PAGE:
There are many moving parts to consider when creating your very own website. In our last blog post, we covered essentials such as acquiring a web host, domain name, and more--what keeps your website running behind the scenes. But what about the must-haves for your website's content, the "front end" of the website?
Creating a website that is both easy to navigate and appealing to the eye should be your priority. Your website's user experience should foretell what working with you might be like: smooth and stress-free, with plentiful knowledge at hand. Put yourself into the shoes of your client and think about what you would be looking for in a law firm's website while shopping around. Consider their needs, goals, and level of knowledge.
Now let's look further into even more must-haves for your website, from a customer's perspective.
Your Homepage. The first page that your customers land on should be your homepage. It should load up quickly since it has to contend with short attention spans, so don't make the page too complicated. It should have a simple, easy-to-navigate interface, yet appear professional and eye-catching.
Don't overwhelm your potential clients before you've even met them. Use the homepage to convey who you are in as few words as possible. Put the name or logo of your firm front and center. Detail the services you offer in a short description or bullet points. Perhaps you could even use the space to highlight a valuable client testimonial (more on that later).
Put tabs at the top of your homepage that can easily guide your potential client towards what they're looking for. For example...
The About Page. If you want to offer more information about yourself, your firm, or your values, create an "About" page. Feel free to have a little fun with this one. You can tell the story of how your firm came to be. Or you can use the space to create profiles for each of your lawyers. This can add a personal touch that makes your firm feel more approachable (hiring a lawyer can be a stressful, intimidating process after all) while simultaneously helping you stand out.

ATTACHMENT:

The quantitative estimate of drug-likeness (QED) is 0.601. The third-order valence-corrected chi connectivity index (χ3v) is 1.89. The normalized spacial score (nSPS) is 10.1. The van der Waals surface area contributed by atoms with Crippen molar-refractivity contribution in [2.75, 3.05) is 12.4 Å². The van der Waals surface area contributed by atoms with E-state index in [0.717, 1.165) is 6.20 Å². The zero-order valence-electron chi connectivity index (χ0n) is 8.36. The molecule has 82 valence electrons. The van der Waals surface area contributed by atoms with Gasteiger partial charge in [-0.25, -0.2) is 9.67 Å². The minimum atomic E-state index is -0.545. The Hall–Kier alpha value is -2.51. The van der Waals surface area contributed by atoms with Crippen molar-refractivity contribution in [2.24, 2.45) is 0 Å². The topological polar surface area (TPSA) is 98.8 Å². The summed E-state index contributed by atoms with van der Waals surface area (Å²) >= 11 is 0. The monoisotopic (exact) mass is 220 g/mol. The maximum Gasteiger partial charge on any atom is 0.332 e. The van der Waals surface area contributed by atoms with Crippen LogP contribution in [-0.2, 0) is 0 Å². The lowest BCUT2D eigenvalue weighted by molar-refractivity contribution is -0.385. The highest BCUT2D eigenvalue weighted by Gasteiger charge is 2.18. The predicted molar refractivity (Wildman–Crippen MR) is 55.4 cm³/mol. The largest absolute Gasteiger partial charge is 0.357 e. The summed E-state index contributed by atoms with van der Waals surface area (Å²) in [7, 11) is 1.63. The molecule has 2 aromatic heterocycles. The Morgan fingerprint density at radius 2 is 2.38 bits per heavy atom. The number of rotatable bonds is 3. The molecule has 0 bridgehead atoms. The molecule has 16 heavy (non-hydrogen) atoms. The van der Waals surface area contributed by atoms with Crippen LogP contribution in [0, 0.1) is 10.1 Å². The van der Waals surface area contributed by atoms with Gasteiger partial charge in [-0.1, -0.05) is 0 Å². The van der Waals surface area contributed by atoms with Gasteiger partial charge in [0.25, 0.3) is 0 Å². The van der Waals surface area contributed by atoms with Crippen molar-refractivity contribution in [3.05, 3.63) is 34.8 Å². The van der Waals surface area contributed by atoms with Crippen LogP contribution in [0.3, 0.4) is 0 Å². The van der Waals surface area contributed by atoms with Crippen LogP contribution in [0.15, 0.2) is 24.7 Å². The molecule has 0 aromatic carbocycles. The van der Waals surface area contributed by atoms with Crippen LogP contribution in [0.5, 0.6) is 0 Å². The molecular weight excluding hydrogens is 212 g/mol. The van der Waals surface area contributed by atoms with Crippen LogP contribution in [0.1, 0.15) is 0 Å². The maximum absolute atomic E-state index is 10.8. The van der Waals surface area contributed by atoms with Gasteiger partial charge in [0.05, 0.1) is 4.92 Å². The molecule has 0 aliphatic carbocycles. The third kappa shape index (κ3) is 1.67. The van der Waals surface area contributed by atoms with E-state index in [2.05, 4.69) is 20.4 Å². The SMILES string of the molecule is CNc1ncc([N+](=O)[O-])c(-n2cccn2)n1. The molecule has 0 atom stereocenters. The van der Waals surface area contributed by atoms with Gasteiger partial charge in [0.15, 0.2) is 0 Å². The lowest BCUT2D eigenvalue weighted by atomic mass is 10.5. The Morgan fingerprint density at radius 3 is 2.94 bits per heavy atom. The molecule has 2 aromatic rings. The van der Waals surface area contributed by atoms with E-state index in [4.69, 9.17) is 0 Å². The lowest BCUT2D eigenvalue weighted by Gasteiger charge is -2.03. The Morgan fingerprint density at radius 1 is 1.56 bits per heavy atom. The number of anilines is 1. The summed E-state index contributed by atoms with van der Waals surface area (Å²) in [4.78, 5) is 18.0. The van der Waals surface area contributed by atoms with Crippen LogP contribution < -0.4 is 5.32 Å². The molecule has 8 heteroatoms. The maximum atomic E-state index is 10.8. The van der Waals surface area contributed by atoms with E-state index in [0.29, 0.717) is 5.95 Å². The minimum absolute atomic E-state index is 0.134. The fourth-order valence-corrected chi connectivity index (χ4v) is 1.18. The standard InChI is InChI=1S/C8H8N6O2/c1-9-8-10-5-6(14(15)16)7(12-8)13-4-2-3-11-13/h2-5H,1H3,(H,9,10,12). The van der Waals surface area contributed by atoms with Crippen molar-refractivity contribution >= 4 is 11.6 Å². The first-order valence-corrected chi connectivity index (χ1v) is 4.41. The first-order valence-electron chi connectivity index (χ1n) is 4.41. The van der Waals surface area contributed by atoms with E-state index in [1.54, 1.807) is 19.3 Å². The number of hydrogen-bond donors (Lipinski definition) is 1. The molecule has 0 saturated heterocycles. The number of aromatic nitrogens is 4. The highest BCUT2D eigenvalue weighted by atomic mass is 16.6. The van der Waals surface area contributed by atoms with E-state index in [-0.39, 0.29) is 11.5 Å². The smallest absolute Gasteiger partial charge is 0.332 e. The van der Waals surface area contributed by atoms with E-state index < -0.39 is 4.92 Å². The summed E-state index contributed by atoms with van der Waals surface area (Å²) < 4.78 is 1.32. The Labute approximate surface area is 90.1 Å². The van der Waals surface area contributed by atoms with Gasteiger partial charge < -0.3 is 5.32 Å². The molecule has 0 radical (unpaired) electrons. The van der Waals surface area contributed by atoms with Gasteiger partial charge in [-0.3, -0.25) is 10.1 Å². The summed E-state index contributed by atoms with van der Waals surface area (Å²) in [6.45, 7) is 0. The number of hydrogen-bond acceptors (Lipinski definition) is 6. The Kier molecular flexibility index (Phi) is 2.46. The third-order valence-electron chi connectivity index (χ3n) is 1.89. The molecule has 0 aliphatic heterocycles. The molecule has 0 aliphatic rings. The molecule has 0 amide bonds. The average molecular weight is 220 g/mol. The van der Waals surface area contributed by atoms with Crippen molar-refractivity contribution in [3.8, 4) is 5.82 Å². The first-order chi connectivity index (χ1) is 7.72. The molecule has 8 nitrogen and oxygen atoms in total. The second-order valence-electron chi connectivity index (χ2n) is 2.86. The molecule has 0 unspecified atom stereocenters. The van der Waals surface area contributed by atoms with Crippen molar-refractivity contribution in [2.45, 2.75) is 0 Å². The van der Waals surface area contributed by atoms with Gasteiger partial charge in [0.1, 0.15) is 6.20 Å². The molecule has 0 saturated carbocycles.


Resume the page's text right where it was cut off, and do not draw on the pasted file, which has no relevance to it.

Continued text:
If you want to further detail your services, education, areas of practice, or anything else you deem important, this is the page to do so.
Contact Information. This is the most important information you will have on your website. Make sure it's easy to find! Every single page of your site should contain details on how to reach you at the bottom. Include your location, phone number, email address, social media accounts, or anything else that you deem important.
Contact should have its own page as well. Include a simple form a potential client can fill out to request a consultation. Customers should never have to jump through hoops to reach you.
Client Testimonials. Testimonials are a great way to establish credibility and showcase success. Nowadays, many are turning to Google reviews and Facebook ratings when trying to make an important decision. If you are forthright with the feedback you've received, it will increase your transparency and accountability.
The next time a client is happy with your services, ask them to leave a review. Reassure them that they are welcome to do so anonymously, since they might not want to attach their name to their legal troubles.
FAQ. You know better than anyone what sort of questions to expect from clients. Offering an FAQ can be an excellent way to reduce common questions while also demonstrating your knowledge. While creating it, keep in mind your audience, who most likely do not have degrees in law. Keep your explanations simple so that even someone with zero experience can understand.
Consider Your Audience. You've got all of the web pages you need. Before you start piecing everything together, consider the needs of your audience one last time. It can prove useful when brainstorming what kind of voice or look you're aiming for your website to have.
For example, if you're in family law or deal with estates, your tone should be human, comforting, and sympathetic. If you specialize in business law, you can afford to sound more corporate. Or if you're in elder law and mainly work with older clients, put extra care into making sure the website is simple and easy-to-read. Make it obvious where they need to go if they're looking to get in touch. These are just a few examples of how you can completely tailor the experience to suit your clients' needs when they visit your website.
Next time, we'll dive even deeper into this idea: finding your voice and building your personal brand.